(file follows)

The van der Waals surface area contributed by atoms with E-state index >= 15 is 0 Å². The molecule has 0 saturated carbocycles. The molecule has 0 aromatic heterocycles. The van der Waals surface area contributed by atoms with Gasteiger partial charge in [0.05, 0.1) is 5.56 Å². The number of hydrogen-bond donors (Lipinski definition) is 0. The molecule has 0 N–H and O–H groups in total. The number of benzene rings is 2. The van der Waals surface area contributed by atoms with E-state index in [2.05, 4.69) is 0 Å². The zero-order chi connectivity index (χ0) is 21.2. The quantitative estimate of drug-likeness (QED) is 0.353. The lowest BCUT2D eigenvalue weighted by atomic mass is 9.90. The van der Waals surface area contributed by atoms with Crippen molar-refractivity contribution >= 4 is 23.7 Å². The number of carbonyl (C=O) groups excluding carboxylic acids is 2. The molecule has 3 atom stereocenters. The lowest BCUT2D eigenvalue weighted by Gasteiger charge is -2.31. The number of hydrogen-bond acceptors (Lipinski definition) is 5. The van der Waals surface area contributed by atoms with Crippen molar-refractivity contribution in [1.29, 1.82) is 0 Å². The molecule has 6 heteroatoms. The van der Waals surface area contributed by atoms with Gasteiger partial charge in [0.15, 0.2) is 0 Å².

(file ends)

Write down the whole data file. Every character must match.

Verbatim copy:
The van der Waals surface area contributed by atoms with E-state index >= 15 is 0 Å². The molecule has 0 saturated carbocycles. The molecule has 0 aromatic heterocycles. The van der Waals surface area contributed by atoms with Gasteiger partial charge in [0.05, 0.1) is 5.56 Å². The number of hydrogen-bond donors (Lipinski definition) is 0. The molecule has 0 N–H and O–H groups in total. The number of benzene rings is 2. The van der Waals surface area contributed by atoms with E-state index in [2.05, 4.69) is 0 Å². The zero-order chi connectivity index (χ0) is 21.2. The quantitative estimate of drug-likeness (QED) is 0.353. The lowest BCUT2D eigenvalue weighted by atomic mass is 9.90. The van der Waals surface area contributed by atoms with Crippen molar-refractivity contribution >= 4 is 23.7 Å². The number of carbonyl (C=O) groups excluding carboxylic acids is 2. The molecule has 3 atom stereocenters. The lowest BCUT2D eigenvalue weighted by Gasteiger charge is -2.31. The number of hydrogen-bond acceptors (Lipinski definition) is 5. The van der Waals surface area contributed by atoms with Crippen molar-refractivity contribution in [1.29, 1.82) is 0 Å². The molecule has 6 heteroatoms. The van der Waals surface area contributed by atoms with Gasteiger partial charge in [0.15, 0.2) is 0 Å².